05142021 :: Friday finance

A partial digest

Philip Valenta, MSF


There is a simple factor contributing majorly to the steep inflation number of 4.2% for the 12 months (UA) ending April 2021; oil prices were negative one year ago April, and the industry was cratering. The energy category, along with its subcategories, had the highest numbers in the BLS’s latest report. Gasoline alone for the 12 months ending April 2021 saw a nearly 50% rise.

The Fed and others should know this; and the jump in official inflation figures will prove fleeting.

By May 2020, crude oil was recovering, though gasoline took longer. This should make for milder inflation numbers moving forward.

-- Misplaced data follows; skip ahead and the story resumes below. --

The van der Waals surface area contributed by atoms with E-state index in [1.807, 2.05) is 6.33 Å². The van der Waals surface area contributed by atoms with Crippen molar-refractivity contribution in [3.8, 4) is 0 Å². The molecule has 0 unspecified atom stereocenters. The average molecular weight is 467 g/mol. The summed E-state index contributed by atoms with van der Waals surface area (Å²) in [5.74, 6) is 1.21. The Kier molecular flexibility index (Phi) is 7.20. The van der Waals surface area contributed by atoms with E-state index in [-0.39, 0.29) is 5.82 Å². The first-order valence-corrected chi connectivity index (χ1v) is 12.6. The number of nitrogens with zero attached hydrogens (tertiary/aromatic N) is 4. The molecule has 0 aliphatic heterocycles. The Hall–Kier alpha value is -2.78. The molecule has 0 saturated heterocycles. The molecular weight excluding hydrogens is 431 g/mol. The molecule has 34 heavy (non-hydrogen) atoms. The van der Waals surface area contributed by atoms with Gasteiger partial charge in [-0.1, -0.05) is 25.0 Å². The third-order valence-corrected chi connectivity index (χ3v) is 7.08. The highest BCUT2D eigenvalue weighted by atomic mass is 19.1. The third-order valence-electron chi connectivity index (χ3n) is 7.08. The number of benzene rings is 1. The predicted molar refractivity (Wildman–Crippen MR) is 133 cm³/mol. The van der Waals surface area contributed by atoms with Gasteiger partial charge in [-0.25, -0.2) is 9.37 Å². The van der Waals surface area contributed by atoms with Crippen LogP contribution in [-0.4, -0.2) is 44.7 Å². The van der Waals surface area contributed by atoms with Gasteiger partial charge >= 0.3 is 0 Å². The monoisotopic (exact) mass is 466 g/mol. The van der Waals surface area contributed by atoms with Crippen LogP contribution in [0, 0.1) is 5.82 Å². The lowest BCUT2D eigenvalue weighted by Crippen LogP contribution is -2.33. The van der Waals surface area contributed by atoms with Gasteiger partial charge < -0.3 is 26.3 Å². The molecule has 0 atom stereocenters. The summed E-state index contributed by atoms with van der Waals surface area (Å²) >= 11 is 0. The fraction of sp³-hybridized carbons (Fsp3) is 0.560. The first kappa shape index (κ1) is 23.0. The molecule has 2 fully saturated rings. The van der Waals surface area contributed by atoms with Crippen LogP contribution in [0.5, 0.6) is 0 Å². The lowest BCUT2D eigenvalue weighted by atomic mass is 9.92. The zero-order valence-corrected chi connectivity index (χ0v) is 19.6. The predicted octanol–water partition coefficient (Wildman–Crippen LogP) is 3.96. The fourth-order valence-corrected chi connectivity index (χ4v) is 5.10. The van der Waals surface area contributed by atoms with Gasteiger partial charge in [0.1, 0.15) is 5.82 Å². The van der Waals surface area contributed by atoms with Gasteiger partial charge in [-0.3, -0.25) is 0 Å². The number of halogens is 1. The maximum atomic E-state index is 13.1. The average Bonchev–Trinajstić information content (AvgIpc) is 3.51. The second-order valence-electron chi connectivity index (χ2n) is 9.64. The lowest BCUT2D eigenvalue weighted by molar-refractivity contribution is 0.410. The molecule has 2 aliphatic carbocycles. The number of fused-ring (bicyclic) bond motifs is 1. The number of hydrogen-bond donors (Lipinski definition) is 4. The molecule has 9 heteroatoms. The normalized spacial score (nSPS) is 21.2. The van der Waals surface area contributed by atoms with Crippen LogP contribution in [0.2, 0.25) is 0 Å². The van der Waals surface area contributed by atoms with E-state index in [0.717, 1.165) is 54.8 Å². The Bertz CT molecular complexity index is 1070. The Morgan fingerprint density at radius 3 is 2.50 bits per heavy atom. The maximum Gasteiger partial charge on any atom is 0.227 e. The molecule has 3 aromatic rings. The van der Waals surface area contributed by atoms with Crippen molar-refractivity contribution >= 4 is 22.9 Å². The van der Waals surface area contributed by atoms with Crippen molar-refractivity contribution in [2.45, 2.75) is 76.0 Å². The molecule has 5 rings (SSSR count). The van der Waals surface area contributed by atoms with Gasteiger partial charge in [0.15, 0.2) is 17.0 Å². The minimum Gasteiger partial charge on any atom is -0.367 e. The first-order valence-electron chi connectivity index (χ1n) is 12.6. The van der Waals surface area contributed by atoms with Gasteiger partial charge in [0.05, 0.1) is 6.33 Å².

Elsewhere, US retail and food service sales for April were lackluster; they essentially did not change from the previous month. This lends credence to the possibility that there is no consumer spending binge incoming, but also that there is no driver in this arena for systemic inflation.

People are still struggling without additional stimulus. Now, they are also in danger of losing supplemental federal UI benefits as certain state governors sever their states’ ties to the programs in a bid to forcibly coerce laborers back into the workforce for employers who do not wish to engage in market competitive behavior like raising wages. A recent report indicates that some $100